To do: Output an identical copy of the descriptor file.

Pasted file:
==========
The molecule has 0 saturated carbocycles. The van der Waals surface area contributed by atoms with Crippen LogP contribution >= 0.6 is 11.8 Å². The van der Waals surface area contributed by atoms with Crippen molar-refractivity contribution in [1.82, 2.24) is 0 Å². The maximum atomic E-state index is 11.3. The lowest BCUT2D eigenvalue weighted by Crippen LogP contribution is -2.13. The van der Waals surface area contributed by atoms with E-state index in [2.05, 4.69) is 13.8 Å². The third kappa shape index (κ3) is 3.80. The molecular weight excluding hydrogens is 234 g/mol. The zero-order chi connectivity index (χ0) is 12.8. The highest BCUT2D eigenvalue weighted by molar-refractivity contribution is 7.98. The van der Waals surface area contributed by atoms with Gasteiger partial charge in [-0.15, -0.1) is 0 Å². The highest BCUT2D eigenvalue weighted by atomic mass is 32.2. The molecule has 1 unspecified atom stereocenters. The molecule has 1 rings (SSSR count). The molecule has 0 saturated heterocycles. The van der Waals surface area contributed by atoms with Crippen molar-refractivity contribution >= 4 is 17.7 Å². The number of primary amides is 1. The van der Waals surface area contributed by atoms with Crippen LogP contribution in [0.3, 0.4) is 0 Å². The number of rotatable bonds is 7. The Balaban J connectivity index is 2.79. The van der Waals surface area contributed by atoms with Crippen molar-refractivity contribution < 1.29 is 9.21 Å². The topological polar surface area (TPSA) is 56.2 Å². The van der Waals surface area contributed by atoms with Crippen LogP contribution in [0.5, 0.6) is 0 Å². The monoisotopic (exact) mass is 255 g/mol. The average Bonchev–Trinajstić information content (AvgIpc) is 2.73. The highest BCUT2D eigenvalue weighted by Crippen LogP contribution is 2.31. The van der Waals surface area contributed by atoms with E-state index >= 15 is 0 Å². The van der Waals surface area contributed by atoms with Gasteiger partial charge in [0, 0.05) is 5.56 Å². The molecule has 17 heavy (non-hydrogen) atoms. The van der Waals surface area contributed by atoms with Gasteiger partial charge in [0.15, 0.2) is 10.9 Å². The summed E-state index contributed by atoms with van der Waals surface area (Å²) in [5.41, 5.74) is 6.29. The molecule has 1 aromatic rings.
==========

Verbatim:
The molecule has 0 saturated carbocycles. The van der Waals surface area contributed by atoms with Crippen LogP contribution >= 0.6 is 11.8 Å². The van der Waals surface area contributed by atoms with Crippen molar-refractivity contribution in [1.82, 2.24) is 0 Å². The maximum atomic E-state index is 11.3. The lowest BCUT2D eigenvalue weighted by Crippen LogP contribution is -2.13. The van der Waals surface area contributed by atoms with E-state index in [2.05, 4.69) is 13.8 Å². The third kappa shape index (κ3) is 3.80. The molecular weight excluding hydrogens is 234 g/mol. The zero-order chi connectivity index (χ0) is 12.8. The highest BCUT2D eigenvalue weighted by molar-refractivity contribution is 7.98. The van der Waals surface area contributed by atoms with Gasteiger partial charge in [-0.15, -0.1) is 0 Å². The highest BCUT2D eigenvalue weighted by atomic mass is 32.2. The molecule has 1 unspecified atom stereocenters. The molecule has 1 rings (SSSR count). The molecule has 0 saturated heterocycles. The van der Waals surface area contributed by atoms with Crippen molar-refractivity contribution >= 4 is 17.7 Å². The number of primary amides is 1. The van der Waals surface area contributed by atoms with Crippen LogP contribution in [0.3, 0.4) is 0 Å². The number of rotatable bonds is 7. The Balaban J connectivity index is 2.79. The van der Waals surface area contributed by atoms with Crippen molar-refractivity contribution < 1.29 is 9.21 Å². The topological polar surface area (TPSA) is 56.2 Å². The van der Waals surface area contributed by atoms with Crippen LogP contribution in [0.5, 0.6) is 0 Å². The monoisotopic (exact) mass is 255 g/mol. The average Bonchev–Trinajstić information content (AvgIpc) is 2.73. The highest BCUT2D eigenvalue weighted by Crippen LogP contribution is 2.31. The van der Waals surface area contributed by atoms with E-state index >= 15 is 0 Å². The van der Waals surface area contributed by atoms with Gasteiger partial charge in [0, 0.05) is 5.56 Å². The molecule has 17 heavy (non-hydrogen) atoms. The van der Waals surface area contributed by atoms with Gasteiger partial charge in [0.15, 0.2) is 10.9 Å². The summed E-state index contributed by atoms with van der Waals surface area (Å²) in [5.41, 5.74) is 6.29. The molecule has 1 aromatic rings.